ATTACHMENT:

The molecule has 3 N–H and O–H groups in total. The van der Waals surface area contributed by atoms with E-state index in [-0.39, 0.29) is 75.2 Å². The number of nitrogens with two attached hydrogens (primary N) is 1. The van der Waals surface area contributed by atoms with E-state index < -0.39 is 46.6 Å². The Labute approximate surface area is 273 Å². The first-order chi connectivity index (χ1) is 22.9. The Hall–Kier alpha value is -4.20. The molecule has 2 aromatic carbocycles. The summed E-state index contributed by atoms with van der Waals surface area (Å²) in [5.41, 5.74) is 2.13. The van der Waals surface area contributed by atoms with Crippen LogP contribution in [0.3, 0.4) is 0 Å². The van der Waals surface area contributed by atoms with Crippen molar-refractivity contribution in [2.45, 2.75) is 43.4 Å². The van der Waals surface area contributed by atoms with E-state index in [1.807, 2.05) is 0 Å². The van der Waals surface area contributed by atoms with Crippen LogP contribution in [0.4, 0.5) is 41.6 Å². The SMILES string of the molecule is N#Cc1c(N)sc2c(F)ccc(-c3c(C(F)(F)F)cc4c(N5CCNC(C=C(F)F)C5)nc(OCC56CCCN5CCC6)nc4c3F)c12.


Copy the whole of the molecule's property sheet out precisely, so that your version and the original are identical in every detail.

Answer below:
The molecule has 3 N–H and O–H groups in total. The van der Waals surface area contributed by atoms with E-state index in [-0.39, 0.29) is 75.2 Å². The number of nitrogens with two attached hydrogens (primary N) is 1. The van der Waals surface area contributed by atoms with E-state index < -0.39 is 46.6 Å². The Labute approximate surface area is 273 Å². The first-order chi connectivity index (χ1) is 22.9. The Hall–Kier alpha value is -4.20. The molecule has 2 aromatic carbocycles. The summed E-state index contributed by atoms with van der Waals surface area (Å²) in [5.41, 5.74) is 2.13. The van der Waals surface area contributed by atoms with Crippen LogP contribution in [0.3, 0.4) is 0 Å². The van der Waals surface area contributed by atoms with Crippen molar-refractivity contribution in [2.45, 2.75) is 43.4 Å². The van der Waals surface area contributed by atoms with E-state index in [1.807, 2.05) is 0 Å². The van der Waals surface area contributed by atoms with Crippen LogP contribution in [0.4, 0.5) is 41.6 Å². The SMILES string of the molecule is N#Cc1c(N)sc2c(F)ccc(-c3c(C(F)(F)F)cc4c(N5CCNC(C=C(F)F)C5)nc(OCC56CCCN5CCC6)nc4c3F)c12.